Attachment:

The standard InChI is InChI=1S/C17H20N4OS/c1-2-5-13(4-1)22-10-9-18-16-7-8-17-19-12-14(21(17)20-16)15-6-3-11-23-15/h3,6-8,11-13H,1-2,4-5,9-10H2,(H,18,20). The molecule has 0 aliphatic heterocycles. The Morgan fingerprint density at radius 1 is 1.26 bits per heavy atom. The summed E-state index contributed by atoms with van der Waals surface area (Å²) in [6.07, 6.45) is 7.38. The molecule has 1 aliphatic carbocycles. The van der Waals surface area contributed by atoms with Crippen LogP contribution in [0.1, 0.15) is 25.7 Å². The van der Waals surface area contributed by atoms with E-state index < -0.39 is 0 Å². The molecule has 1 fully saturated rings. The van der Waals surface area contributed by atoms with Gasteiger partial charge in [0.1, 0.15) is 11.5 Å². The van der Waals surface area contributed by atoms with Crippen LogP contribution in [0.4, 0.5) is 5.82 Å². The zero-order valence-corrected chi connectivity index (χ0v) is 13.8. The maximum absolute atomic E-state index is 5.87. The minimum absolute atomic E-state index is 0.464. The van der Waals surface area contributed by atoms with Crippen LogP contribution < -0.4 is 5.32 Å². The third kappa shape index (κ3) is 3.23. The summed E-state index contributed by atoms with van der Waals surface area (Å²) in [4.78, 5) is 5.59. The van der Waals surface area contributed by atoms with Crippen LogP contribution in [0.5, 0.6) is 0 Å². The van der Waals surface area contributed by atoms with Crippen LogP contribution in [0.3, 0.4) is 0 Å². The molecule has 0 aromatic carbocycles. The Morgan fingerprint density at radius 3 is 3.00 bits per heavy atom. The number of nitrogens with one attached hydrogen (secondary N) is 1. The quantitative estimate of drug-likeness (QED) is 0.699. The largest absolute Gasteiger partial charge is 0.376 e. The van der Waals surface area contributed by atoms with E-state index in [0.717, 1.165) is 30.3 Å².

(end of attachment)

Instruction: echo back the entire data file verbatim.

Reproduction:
The standard InChI is InChI=1S/C17H20N4OS/c1-2-5-13(4-1)22-10-9-18-16-7-8-17-19-12-14(21(17)20-16)15-6-3-11-23-15/h3,6-8,11-13H,1-2,4-5,9-10H2,(H,18,20). The molecule has 0 aliphatic heterocycles. The Morgan fingerprint density at radius 1 is 1.26 bits per heavy atom. The summed E-state index contributed by atoms with van der Waals surface area (Å²) in [6.07, 6.45) is 7.38. The molecule has 1 aliphatic carbocycles. The van der Waals surface area contributed by atoms with Crippen LogP contribution in [0.1, 0.15) is 25.7 Å². The van der Waals surface area contributed by atoms with E-state index < -0.39 is 0 Å². The molecule has 1 fully saturated rings. The van der Waals surface area contributed by atoms with Gasteiger partial charge in [0.1, 0.15) is 11.5 Å². The van der Waals surface area contributed by atoms with Crippen LogP contribution in [0.4, 0.5) is 5.82 Å². The zero-order valence-corrected chi connectivity index (χ0v) is 13.8. The maximum absolute atomic E-state index is 5.87. The minimum absolute atomic E-state index is 0.464. The van der Waals surface area contributed by atoms with Crippen LogP contribution < -0.4 is 5.32 Å². The third kappa shape index (κ3) is 3.23. The summed E-state index contributed by atoms with van der Waals surface area (Å²) in [4.78, 5) is 5.59. The van der Waals surface area contributed by atoms with Crippen LogP contribution in [0.5, 0.6) is 0 Å². The van der Waals surface area contributed by atoms with Crippen LogP contribution in [0.3, 0.4) is 0 Å². The molecule has 0 aromatic carbocycles. The Morgan fingerprint density at radius 3 is 3.00 bits per heavy atom. The number of nitrogens with one attached hydrogen (secondary N) is 1. The quantitative estimate of drug-likeness (QED) is 0.699. The largest absolute Gasteiger partial charge is 0.376 e. The van der Waals surface area contributed by atoms with E-state index in [0.717, 1.165) is 30.3 Å².